A Nested Case–Control Study of Metabolically Defined Body Size Phenotypes and Risk of Colorectal Cancer in the European Prospective Investigation into Cancer and Nutrition (EPIC)

@inproceedings{Murphy2016ANC,
  title={A Nested Case–Control Study of Metabolically Defined Body Size Phenotypes and Risk of Colorectal Cancer in the European Prospective Investigation into Cancer and Nutrition (EPIC)},
  author={Neil Murphy and Amanda J. Cross and Mustapha Abubakar and M. Jenab and Krasimira Aleksandrova and Marie-Christine Boutron-Ruault and Laure Dossus and Antoine Racine and Tilman K{\"u}hn and Verena Andrea Katzke and Anne Tj\onneland and Kristina E. N. Petersen and Kim Overvad and Jos{\'e} Ram{\'o}n Quir{\'o}s and Paula Jakszyn and Esther Molina-Montes and Miren Dorronsoro and Jos{\'e}-Mar{\'i}a Huerta and Aurelio Barricarte and Kay-Tee Khaw and Nicholas J Wareham and Ruth C. Travis and Antonia Trichopoulou and Pagona Lagiou and Dimitirios Trichopoulos and Giovanna Masala and Vittorio Krogh and Rosario Tumino and Paolo Vineis and Salvatore Panico and Hendrik Bas Bueno-de-Mesquita and Peter D. Siersema and P. H. Peeters and Bodil Ohlsson and Ulrika Ericson and Richard Palmqvist and Hanna Nystr{\"o}m and Elisabete Weiderpass and Guri Skeie and Heinz Freisling and So Yeon Joyce Kong and Kostas Tsilidis and David C Muller and Elio Riboli and Marc J. Gunter},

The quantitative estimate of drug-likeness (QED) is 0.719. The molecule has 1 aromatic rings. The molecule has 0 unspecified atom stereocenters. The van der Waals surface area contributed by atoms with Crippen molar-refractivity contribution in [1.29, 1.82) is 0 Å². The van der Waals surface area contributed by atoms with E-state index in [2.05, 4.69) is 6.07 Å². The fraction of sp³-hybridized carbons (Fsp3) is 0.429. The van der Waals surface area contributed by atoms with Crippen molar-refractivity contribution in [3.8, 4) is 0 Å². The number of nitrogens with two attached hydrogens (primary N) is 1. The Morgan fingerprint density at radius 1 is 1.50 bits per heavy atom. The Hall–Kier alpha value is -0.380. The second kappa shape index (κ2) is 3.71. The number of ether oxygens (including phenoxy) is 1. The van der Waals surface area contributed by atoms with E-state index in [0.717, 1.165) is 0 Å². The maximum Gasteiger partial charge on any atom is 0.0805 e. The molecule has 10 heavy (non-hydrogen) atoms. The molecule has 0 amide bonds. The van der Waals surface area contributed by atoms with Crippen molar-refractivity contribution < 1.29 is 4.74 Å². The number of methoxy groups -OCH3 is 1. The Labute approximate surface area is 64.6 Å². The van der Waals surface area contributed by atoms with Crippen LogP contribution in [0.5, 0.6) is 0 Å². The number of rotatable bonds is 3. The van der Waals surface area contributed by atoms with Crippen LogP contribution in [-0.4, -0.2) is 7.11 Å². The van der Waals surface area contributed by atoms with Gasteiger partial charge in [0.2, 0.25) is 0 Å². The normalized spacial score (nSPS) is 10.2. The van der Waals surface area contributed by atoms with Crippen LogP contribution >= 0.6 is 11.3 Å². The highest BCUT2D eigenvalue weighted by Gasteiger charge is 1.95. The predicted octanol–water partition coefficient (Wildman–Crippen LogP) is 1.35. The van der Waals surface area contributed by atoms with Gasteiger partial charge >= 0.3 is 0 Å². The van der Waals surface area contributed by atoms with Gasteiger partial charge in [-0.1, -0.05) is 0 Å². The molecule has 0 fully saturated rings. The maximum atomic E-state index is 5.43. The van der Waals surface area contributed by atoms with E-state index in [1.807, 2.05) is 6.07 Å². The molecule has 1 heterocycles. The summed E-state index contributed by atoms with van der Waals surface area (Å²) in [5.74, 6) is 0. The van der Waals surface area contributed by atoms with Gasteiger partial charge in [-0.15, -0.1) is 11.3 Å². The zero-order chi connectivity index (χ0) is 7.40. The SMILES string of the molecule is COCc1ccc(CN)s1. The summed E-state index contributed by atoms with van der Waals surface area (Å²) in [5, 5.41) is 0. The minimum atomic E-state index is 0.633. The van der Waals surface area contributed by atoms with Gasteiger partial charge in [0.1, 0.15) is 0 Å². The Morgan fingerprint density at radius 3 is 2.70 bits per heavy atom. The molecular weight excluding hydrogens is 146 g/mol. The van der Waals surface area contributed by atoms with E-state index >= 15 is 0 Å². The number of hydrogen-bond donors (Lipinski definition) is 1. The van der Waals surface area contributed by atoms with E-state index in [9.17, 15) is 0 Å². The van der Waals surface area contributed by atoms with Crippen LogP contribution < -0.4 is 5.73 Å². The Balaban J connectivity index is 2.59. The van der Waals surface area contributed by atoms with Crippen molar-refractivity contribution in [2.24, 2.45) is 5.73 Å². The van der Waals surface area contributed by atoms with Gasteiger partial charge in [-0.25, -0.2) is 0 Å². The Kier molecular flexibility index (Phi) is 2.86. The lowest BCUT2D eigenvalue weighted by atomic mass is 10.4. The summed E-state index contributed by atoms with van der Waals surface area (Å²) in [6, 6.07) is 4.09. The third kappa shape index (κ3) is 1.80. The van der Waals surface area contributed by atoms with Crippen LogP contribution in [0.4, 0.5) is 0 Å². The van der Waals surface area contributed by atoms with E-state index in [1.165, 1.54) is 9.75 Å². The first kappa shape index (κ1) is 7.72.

booktitle={PLoS medicine},
  year={2016}
}
BACKGROUND Obesity is positively associated with colorectal cancer. Recently, body size subtypes categorised by the prevalence of hyperinsulinaemia have been defined, and metabolically healthy overweight/obese individuals (without hyperinsulinaemia) have been suggested to be at lower risk of cardiovascular disease than their metabolically unhealthy (hyperinsulinaemic) overweight/obese counterparts. Whether similarly variable relationships exist for metabolically defined body size phenotypes and… CONTINUE READING
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